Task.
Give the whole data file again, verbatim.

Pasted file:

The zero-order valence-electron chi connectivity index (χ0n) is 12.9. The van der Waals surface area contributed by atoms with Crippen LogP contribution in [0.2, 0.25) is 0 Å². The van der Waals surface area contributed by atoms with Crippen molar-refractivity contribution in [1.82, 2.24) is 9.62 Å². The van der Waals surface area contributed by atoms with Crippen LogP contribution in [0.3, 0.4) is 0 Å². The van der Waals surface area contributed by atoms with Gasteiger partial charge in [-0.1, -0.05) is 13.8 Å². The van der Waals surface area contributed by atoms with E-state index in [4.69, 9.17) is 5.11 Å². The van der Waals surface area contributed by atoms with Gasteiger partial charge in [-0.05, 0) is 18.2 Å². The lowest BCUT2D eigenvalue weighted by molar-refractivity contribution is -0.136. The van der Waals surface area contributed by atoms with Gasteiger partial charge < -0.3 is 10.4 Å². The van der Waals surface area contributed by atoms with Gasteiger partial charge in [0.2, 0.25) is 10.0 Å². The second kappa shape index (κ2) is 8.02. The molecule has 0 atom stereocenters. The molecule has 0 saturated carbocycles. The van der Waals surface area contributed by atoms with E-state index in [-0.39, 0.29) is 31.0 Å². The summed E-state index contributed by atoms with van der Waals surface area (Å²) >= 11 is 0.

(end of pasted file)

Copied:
The zero-order valence-electron chi connectivity index (χ0n) is 12.9. The van der Waals surface area contributed by atoms with Crippen LogP contribution in [0.2, 0.25) is 0 Å². The van der Waals surface area contributed by atoms with Crippen molar-refractivity contribution in [1.82, 2.24) is 9.62 Å². The van der Waals surface area contributed by atoms with Crippen LogP contribution in [0.3, 0.4) is 0 Å². The van der Waals surface area contributed by atoms with Gasteiger partial charge in [-0.1, -0.05) is 13.8 Å². The van der Waals surface area contributed by atoms with E-state index in [4.69, 9.17) is 5.11 Å². The van der Waals surface area contributed by atoms with Gasteiger partial charge in [-0.05, 0) is 18.2 Å². The lowest BCUT2D eigenvalue weighted by molar-refractivity contribution is -0.136. The van der Waals surface area contributed by atoms with Gasteiger partial charge < -0.3 is 10.4 Å². The van der Waals surface area contributed by atoms with Gasteiger partial charge in [0.2, 0.25) is 10.0 Å². The second kappa shape index (κ2) is 8.02. The molecule has 0 atom stereocenters. The molecule has 0 saturated carbocycles. The van der Waals surface area contributed by atoms with E-state index in [-0.39, 0.29) is 31.0 Å². The summed E-state index contributed by atoms with van der Waals surface area (Å²) >= 11 is 0.